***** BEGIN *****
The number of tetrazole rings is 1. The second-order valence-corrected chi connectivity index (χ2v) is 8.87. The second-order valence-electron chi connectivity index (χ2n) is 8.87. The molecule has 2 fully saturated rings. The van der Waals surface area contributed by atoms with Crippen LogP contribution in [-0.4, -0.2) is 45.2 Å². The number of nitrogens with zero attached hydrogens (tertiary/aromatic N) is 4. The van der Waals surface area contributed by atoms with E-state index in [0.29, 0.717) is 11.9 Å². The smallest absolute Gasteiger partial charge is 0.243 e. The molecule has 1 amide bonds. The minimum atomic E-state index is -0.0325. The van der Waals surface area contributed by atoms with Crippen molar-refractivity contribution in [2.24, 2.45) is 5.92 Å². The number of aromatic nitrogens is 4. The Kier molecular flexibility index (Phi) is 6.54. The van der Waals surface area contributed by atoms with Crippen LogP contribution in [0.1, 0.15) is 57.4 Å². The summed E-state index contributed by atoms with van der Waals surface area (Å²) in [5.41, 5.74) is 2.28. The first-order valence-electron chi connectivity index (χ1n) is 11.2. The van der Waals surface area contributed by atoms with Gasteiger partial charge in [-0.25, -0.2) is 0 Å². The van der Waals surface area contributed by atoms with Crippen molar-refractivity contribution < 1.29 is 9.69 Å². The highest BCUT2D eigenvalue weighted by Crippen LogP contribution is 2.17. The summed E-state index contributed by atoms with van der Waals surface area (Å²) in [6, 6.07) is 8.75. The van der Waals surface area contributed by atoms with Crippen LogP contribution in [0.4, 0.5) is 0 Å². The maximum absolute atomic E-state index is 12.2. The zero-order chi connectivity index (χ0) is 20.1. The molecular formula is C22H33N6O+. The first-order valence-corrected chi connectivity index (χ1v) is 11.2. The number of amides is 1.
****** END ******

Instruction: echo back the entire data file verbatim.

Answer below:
The number of tetrazole rings is 1. The second-order valence-corrected chi connectivity index (χ2v) is 8.87. The second-order valence-electron chi connectivity index (χ2n) is 8.87. The molecule has 2 fully saturated rings. The van der Waals surface area contributed by atoms with Crippen LogP contribution in [-0.4, -0.2) is 45.2 Å². The number of nitrogens with zero attached hydrogens (tertiary/aromatic N) is 4. The van der Waals surface area contributed by atoms with E-state index in [0.29, 0.717) is 11.9 Å². The smallest absolute Gasteiger partial charge is 0.243 e. The molecule has 1 amide bonds. The minimum atomic E-state index is -0.0325. The van der Waals surface area contributed by atoms with Crippen molar-refractivity contribution in [2.24, 2.45) is 5.92 Å². The number of aromatic nitrogens is 4. The Kier molecular flexibility index (Phi) is 6.54. The van der Waals surface area contributed by atoms with Crippen LogP contribution in [0.1, 0.15) is 57.4 Å². The summed E-state index contributed by atoms with van der Waals surface area (Å²) in [5.41, 5.74) is 2.28. The first-order valence-electron chi connectivity index (χ1n) is 11.2. The van der Waals surface area contributed by atoms with Gasteiger partial charge in [-0.25, -0.2) is 0 Å². The van der Waals surface area contributed by atoms with Crippen molar-refractivity contribution < 1.29 is 9.69 Å². The highest BCUT2D eigenvalue weighted by Crippen LogP contribution is 2.17. The summed E-state index contributed by atoms with van der Waals surface area (Å²) in [6, 6.07) is 8.75. The van der Waals surface area contributed by atoms with Crippen LogP contribution in [0.4, 0.5) is 0 Å². The maximum absolute atomic E-state index is 12.2. The zero-order chi connectivity index (χ0) is 20.1. The molecular formula is C22H33N6O+. The first-order valence-corrected chi connectivity index (χ1v) is 11.2. The number of amides is 1.